COLUMBIA, SC — Health data released Wednesday show that tuberculosis is affecting more people than the 74 students, teachers and others associated with a Greenwood County elementary school where an outbreak was confirmed last week.
Another 25 people not associated with the school have had positive skin tests for tuberculosis, a lung disease that can cause major bouts of coughing, sneezing and chest pain, and in some cases death, if left untreated.
Wednesday’s revelation brings to 99 the total number of people affected by tuberculosis in Greenwood County, which is in the South Carolina Piedmont about 70 miles northwest of Columbia. The tuberculosis outbreak is the worst in Greenwood County in a decade and among the worst in South Carolina during the same time period, according to data filed with the S.C. Department of Health and Environmental Control.
The additional 25 cases revealed Wednesday are mostly close associates and relatives of two school employees suspected of spreading the disease germ in Greenwood County, according to DHEC.
“This is an additional pool of people,” DHEC spokesman Mark Plowden said. “Those are the people that we have located through our medical investigation as contacts” of the school employees.
“Of those 25, a number of them are family interactions,” Plowden said. “There are a number of family members that have had contact. They do not work at the school, nor do they attend the school.”
Plowden said it’s important to note that none of the 25 additional cases announced Wednesday include anyone the agency has found to be contagious.
That’s significant, he said, because the two school workers to this point are the only known infectious people with tuberculosis disease. The majority of the rest have only tested positive for the TB germ and, if treated, won’t develop the illness, according to DHEC.
The department’s disease investigation, which began in late March but was not revealed to the public until late May, has caused a sensation in Ninety Six, a small community of 2,000 people. Parents have blasted both DHEC and the school district for failing to tell them sooner about the probe and for not testing their children earlier.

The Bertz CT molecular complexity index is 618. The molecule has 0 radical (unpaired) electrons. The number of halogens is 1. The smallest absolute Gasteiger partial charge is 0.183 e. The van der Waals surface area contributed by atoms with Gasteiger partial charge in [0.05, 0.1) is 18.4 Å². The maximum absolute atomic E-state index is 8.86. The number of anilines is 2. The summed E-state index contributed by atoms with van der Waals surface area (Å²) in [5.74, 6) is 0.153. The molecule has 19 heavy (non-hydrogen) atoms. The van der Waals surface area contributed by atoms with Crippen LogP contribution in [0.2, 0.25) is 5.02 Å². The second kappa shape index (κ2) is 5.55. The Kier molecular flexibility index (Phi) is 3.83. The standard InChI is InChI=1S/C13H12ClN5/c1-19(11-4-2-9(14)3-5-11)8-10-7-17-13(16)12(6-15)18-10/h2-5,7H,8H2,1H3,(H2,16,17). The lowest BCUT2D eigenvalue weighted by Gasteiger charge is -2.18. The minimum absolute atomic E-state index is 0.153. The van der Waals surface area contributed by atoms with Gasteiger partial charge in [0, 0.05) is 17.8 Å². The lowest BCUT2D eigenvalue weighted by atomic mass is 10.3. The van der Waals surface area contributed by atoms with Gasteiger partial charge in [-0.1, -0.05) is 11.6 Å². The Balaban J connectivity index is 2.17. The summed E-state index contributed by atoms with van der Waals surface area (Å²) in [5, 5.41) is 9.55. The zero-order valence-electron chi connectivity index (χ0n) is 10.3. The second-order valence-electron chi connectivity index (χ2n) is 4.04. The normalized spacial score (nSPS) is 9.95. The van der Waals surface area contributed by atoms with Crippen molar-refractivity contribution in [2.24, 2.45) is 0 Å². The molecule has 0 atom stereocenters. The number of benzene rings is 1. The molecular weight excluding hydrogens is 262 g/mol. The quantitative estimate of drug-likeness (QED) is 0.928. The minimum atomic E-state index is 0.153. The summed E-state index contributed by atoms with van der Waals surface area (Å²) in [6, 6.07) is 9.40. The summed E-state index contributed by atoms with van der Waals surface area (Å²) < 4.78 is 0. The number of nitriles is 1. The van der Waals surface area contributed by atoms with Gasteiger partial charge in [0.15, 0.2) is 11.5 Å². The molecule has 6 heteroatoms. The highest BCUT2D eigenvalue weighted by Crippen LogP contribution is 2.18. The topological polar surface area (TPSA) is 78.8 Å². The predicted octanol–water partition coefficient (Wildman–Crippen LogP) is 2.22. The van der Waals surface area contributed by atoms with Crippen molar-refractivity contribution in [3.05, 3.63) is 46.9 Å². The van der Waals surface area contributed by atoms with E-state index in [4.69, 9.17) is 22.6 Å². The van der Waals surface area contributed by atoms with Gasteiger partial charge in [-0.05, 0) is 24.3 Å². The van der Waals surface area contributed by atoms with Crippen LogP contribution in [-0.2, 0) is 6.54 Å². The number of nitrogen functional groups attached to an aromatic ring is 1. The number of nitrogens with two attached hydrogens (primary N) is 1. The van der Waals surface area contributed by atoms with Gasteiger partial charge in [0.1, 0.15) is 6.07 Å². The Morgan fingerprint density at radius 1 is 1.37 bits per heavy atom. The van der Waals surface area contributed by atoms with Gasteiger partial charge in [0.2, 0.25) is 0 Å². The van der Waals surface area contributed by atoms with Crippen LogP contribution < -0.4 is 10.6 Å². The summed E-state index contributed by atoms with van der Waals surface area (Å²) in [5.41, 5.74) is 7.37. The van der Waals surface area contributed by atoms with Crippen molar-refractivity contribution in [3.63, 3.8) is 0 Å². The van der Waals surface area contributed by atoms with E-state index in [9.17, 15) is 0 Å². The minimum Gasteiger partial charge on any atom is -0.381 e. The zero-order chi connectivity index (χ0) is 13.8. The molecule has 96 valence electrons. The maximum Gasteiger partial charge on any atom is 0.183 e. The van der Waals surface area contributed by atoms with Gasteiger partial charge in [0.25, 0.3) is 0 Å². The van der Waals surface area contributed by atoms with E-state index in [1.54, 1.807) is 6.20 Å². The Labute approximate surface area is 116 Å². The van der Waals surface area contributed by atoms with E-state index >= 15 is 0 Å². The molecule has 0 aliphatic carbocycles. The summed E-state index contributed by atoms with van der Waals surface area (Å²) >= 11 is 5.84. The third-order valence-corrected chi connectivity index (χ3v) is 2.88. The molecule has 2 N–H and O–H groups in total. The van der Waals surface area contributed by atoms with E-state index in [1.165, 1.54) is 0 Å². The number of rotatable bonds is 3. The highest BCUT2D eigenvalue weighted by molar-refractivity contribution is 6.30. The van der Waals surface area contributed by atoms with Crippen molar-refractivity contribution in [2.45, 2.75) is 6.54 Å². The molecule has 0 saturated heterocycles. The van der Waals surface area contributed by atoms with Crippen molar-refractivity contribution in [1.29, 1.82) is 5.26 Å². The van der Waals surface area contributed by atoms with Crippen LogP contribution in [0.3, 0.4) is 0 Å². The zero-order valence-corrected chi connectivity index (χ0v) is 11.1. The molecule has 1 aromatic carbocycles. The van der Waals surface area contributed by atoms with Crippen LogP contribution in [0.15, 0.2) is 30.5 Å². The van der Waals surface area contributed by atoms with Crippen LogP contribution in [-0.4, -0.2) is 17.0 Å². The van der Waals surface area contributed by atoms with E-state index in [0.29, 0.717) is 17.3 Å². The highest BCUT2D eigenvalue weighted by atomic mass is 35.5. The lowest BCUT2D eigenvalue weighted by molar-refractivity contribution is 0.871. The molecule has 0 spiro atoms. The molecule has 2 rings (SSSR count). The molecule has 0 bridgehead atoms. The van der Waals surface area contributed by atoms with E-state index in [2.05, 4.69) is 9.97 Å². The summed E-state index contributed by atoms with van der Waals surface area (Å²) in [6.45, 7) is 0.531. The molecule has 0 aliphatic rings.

Those decisions not to tell the public or test kids before late May prompted a lawsuit last week against DHEC and the Ninety Six school district. Billy Garrett, an attorney handling the suit, said Wednesday anyone who wants a test should be able to get one for free.
DHEC officials have denied allegations in the suit, saying the agency acted properly.
The two contagious people suspected of infecting the 99 Greenwood County residents have been quarantined, one at his or her home. The other, whom DHEC said was uncooperative, was detained and transported to a secure facility in Columbia late last week. DHEC’s detention order, which is believed to be unprecedented, says he must stay at the facility until he gets well and is no longer a threat to the community. It could take months for him to get better.
DHEC officials say the disease is not necessarily spreading, although their probe is continuing. Plowden said the additional 25 cases not associated with the school have been identified since DHEC became aware that one of the school employees had infectious tuberculosis. That was March 8, at which time the agency launched an investigation and that employee stopped working at the school.
Most of the other tests have been conducted on school children and others since the end of May.
Meanwhile Wednesday, DHEC asked a judge to drop a requirement that it remain open in Greenwood County on weekends to treat people for tuberculosis. The agency says treatments are being done on weekdays and are not called for on Saturdays and Sundays. A circuit judge last week ordered DHEC to stay open on weekends. The agency complied but said it was not necessary. The agency says staying open on weekends wastes taxpayer money.